Lexi Thompson has been a sensation in the golf world from before she was even a teenager. The Coral Springs, FL native became the youngest player to ever qualify for the US Women's Open in 2007 at just 12 years old. Just three years later, she turned pro at 15 years old. Now 28 years old, though, she's making more history.
Thompson, who recently represented the United States -- amid some media-based controversy -- at the Solheim Cup, was given a sponsor's exemption to play in this week's Shriners Children's Open at TPC Summerlin on the PGA Tour. If you're thinking that's a rare feat, you'd be right.
You don't need all fingers on both hands to count the number of women who have earned the opportunity to play on the PGA Tour. But that begs the question of how the women who did get a spot in PGA Tour fields historically have fared, if any of them made the cut, and just how many women have been given such an opportunity?
Lexi Thompson is the 7th woman to compete in a PGA Tour event
Playing at the Shriners this week, Lexi Thompson is just the seventh woman to tee it up on the PGA Tour, the first to do so since 2018. Here's a look at all seven women who have competed among the men's top tour and the events in which they played.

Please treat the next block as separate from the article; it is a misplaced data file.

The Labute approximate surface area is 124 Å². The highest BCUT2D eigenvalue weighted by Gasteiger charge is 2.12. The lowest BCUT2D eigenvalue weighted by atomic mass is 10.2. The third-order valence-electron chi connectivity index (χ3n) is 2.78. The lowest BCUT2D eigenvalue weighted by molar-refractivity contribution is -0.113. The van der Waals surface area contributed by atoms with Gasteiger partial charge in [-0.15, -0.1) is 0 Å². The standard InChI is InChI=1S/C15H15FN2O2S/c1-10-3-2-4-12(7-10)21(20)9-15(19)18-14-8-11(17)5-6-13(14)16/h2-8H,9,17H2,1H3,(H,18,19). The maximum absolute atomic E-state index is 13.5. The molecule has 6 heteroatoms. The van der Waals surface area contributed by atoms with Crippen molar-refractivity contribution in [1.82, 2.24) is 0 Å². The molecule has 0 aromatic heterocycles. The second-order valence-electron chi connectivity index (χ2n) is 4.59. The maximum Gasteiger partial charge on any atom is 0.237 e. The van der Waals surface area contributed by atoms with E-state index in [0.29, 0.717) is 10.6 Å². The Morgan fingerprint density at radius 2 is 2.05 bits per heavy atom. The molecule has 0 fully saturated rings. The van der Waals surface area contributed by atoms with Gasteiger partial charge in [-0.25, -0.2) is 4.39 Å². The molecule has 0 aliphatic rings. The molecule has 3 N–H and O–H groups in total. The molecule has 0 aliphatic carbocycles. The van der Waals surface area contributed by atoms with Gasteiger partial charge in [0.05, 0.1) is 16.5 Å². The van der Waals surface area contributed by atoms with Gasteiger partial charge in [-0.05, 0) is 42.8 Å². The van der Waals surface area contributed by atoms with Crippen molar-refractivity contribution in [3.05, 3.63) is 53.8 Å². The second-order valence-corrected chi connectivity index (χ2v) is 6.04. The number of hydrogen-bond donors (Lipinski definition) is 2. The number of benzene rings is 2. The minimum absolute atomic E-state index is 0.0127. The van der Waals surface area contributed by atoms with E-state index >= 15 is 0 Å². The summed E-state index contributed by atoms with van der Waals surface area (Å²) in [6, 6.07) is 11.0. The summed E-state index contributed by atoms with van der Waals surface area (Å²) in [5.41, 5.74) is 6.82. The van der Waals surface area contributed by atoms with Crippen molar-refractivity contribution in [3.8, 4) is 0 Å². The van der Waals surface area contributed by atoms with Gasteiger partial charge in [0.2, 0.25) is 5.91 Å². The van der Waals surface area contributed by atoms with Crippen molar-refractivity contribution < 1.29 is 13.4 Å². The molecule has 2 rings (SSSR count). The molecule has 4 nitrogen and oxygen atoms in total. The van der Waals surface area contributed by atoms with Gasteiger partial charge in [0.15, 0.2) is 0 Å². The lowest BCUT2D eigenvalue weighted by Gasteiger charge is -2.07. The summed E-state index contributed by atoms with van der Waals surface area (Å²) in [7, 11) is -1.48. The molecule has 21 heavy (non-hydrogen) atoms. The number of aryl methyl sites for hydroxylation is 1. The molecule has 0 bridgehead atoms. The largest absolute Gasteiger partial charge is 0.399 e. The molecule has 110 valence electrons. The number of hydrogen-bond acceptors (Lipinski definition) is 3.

- Babe Zaharias (1938 Los Angeles Open, 4 additional events)
- Shirley Sport (1952 Northern California-Reno Open)
- Annika Sorenstam (2003 Bank of America Colonial)
- Suzy Whaley (2003 Greater Hartford Open)
- Michelle Wie (2004 Sony Open, 7 additional events)
- Brittany Lincicome (2018 Barbasol Championship)
- Lexi Thompson (2023 Shriners Children's Open)
Has a woman ever made the cut on the PGA Tour?
Of the seven women to tee it up on the PGA Tour, Babe Zaharias is the only one to make the cut, doing so first at the 1945 Los Angeles Open and two more times that year at the Phoenix and Tuscon Opens.
Despite Zaharias' cut-making success, Michelle Wie (now Wie-West) actually holds the best round for a woman on the PGA Tour, shooting a 68 at the 2004 Sony Open at just 14 years old in the second round. She only missed the cut that week by one stroke.